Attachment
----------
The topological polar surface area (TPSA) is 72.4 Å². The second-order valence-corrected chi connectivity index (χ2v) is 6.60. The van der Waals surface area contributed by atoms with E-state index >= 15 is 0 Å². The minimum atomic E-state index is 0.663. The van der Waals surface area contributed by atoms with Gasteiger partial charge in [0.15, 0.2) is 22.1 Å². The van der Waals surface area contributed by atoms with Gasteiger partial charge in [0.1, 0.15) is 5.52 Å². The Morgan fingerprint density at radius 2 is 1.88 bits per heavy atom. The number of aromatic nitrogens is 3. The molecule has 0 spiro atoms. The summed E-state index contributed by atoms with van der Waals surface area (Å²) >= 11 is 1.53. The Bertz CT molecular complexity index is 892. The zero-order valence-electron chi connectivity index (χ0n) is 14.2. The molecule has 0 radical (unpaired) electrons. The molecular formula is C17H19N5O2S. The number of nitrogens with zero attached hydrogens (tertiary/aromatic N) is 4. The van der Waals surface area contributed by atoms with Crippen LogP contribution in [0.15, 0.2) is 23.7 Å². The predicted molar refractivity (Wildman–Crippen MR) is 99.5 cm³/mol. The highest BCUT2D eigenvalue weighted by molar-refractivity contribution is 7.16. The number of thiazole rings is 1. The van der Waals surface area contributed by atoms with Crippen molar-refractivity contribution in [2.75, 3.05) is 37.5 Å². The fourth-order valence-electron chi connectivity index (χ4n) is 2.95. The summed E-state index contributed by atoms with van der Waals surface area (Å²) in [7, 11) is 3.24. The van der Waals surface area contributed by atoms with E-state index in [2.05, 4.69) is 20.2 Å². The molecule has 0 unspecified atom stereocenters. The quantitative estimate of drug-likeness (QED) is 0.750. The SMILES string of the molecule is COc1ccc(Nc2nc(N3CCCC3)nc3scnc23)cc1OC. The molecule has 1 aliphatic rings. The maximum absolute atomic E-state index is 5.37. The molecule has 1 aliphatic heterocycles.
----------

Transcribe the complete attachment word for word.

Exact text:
The topological polar surface area (TPSA) is 72.4 Å². The second-order valence-corrected chi connectivity index (χ2v) is 6.60. The van der Waals surface area contributed by atoms with E-state index >= 15 is 0 Å². The minimum atomic E-state index is 0.663. The van der Waals surface area contributed by atoms with Gasteiger partial charge in [0.15, 0.2) is 22.1 Å². The van der Waals surface area contributed by atoms with Gasteiger partial charge in [0.1, 0.15) is 5.52 Å². The Morgan fingerprint density at radius 2 is 1.88 bits per heavy atom. The number of aromatic nitrogens is 3. The molecule has 0 spiro atoms. The summed E-state index contributed by atoms with van der Waals surface area (Å²) >= 11 is 1.53. The Bertz CT molecular complexity index is 892. The zero-order valence-electron chi connectivity index (χ0n) is 14.2. The molecule has 0 radical (unpaired) electrons. The molecular formula is C17H19N5O2S. The number of nitrogens with zero attached hydrogens (tertiary/aromatic N) is 4. The van der Waals surface area contributed by atoms with Crippen LogP contribution in [0.15, 0.2) is 23.7 Å². The predicted molar refractivity (Wildman–Crippen MR) is 99.5 cm³/mol. The highest BCUT2D eigenvalue weighted by molar-refractivity contribution is 7.16. The number of thiazole rings is 1. The van der Waals surface area contributed by atoms with Crippen molar-refractivity contribution in [2.75, 3.05) is 37.5 Å². The fourth-order valence-electron chi connectivity index (χ4n) is 2.95. The summed E-state index contributed by atoms with van der Waals surface area (Å²) in [7, 11) is 3.24. The van der Waals surface area contributed by atoms with E-state index in [2.05, 4.69) is 20.2 Å². The molecule has 0 unspecified atom stereocenters. The quantitative estimate of drug-likeness (QED) is 0.750. The SMILES string of the molecule is COc1ccc(Nc2nc(N3CCCC3)nc3scnc23)cc1OC. The molecule has 1 aliphatic rings. The maximum absolute atomic E-state index is 5.37. The molecule has 1 aliphatic heterocycles.